Since the Institute of Medicine published its well-known "To Err is Human" report in 1999, hospitals in North Carolina and across the nation have made improving patient safety a priority. However, diagnostic errors have not seen the same amount of improvement, and they still affect one in 20 patients in outpatient facilities.
Not only can diagnostic errors cause physical harm to patients, but they can also have an impact on their emotional or psychological health and their finances. Additionally, diagnostic errors make up a large portion of medical malpractice claims that are filed in the U.S. every year. There are several reasons why diagnostic errors may occur. These include inadequate communication between health care staff, limited feedback when it comes to diagnosing patients and a system that is not designed to assist physicians with the diagnostic process.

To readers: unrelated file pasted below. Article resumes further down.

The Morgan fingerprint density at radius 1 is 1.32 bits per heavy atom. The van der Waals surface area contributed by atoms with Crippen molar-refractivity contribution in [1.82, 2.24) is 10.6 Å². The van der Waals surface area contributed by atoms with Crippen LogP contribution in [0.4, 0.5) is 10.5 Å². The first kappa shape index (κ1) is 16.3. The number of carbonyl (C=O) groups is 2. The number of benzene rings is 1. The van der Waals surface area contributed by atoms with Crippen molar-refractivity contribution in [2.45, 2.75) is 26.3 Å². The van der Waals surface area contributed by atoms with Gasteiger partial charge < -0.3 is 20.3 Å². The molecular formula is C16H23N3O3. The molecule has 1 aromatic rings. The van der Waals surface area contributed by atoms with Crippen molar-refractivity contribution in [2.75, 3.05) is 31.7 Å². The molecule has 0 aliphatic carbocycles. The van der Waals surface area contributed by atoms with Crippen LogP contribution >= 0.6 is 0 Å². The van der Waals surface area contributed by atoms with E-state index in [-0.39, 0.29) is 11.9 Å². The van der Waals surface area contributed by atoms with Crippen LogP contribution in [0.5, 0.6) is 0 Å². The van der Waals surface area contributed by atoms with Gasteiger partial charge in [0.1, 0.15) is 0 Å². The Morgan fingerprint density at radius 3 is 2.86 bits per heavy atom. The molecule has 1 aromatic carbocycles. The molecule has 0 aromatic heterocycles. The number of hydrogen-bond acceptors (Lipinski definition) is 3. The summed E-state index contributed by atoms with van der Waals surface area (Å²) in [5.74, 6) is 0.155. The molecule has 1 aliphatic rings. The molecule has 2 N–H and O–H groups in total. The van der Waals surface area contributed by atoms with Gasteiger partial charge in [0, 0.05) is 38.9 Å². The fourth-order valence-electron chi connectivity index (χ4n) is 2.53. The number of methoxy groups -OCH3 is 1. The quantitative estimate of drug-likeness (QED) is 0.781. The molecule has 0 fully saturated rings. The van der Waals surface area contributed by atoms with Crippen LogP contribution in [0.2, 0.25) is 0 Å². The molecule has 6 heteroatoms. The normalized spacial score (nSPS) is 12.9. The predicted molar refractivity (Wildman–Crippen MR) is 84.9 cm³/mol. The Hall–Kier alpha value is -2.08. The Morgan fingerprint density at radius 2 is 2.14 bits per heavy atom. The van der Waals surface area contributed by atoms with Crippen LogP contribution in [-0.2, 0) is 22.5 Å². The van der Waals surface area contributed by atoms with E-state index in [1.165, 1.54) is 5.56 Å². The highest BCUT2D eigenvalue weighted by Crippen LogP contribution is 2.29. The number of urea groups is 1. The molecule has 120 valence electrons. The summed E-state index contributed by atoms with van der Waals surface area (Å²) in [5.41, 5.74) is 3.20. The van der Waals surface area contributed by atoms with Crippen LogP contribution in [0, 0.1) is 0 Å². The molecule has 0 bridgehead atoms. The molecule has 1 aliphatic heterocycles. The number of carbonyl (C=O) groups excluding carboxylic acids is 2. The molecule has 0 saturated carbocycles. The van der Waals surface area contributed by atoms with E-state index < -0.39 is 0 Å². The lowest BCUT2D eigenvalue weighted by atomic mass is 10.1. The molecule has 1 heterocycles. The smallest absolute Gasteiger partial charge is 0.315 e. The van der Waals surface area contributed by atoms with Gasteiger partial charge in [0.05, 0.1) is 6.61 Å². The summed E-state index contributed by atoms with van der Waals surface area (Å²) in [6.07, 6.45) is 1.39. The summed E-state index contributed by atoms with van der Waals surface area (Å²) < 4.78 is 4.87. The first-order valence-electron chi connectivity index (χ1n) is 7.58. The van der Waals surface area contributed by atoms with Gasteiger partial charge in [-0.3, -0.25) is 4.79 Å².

The IOM offered goals that could help reduce the number of diagnostic errors that may occur in the future. This includes better training when it comes to diagnosing patients, establishing a system that supports the diagnostic process and allowing physicians to learn from the errors that are made as well as providing funding for research that could prevent diagnostic errors.
A failure to make a correct diagnosis or a similar doctor error could result in serious harm to the patient. In addition to the patient's condition significantly worsening, the victim may face high medical expenses and a loss of wages if unable to work for prolonged periods. A medical malpractice attorney may review a patient's hospital records and obtain the opinions of medical experts when seeking to make a determination as to whether such error constituted negligence.